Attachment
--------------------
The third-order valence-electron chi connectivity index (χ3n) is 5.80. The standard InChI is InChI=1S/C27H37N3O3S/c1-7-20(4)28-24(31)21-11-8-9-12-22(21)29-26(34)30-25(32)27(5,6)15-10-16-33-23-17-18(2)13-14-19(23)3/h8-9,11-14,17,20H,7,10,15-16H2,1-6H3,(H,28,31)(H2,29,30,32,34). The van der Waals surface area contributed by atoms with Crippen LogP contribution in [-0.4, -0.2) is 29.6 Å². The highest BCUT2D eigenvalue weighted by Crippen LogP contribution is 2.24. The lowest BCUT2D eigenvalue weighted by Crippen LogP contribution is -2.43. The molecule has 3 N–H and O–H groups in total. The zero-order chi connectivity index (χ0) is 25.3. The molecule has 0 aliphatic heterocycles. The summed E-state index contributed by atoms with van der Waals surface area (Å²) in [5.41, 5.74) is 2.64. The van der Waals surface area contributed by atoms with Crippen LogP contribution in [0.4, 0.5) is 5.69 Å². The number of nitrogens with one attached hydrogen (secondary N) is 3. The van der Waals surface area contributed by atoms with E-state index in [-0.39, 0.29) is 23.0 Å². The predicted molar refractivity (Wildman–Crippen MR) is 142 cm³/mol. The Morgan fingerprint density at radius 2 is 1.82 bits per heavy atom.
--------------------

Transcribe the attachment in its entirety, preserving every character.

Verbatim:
The third-order valence-electron chi connectivity index (χ3n) is 5.80. The standard InChI is InChI=1S/C27H37N3O3S/c1-7-20(4)28-24(31)21-11-8-9-12-22(21)29-26(34)30-25(32)27(5,6)15-10-16-33-23-17-18(2)13-14-19(23)3/h8-9,11-14,17,20H,7,10,15-16H2,1-6H3,(H,28,31)(H2,29,30,32,34). The van der Waals surface area contributed by atoms with Crippen LogP contribution in [-0.4, -0.2) is 29.6 Å². The highest BCUT2D eigenvalue weighted by Crippen LogP contribution is 2.24. The lowest BCUT2D eigenvalue weighted by Crippen LogP contribution is -2.43. The molecule has 3 N–H and O–H groups in total. The zero-order chi connectivity index (χ0) is 25.3. The molecule has 0 aliphatic heterocycles. The summed E-state index contributed by atoms with van der Waals surface area (Å²) in [5.41, 5.74) is 2.64. The van der Waals surface area contributed by atoms with Crippen LogP contribution in [0.4, 0.5) is 5.69 Å². The number of nitrogens with one attached hydrogen (secondary N) is 3. The van der Waals surface area contributed by atoms with E-state index in [-0.39, 0.29) is 23.0 Å². The predicted molar refractivity (Wildman–Crippen MR) is 142 cm³/mol. The Morgan fingerprint density at radius 2 is 1.82 bits per heavy atom.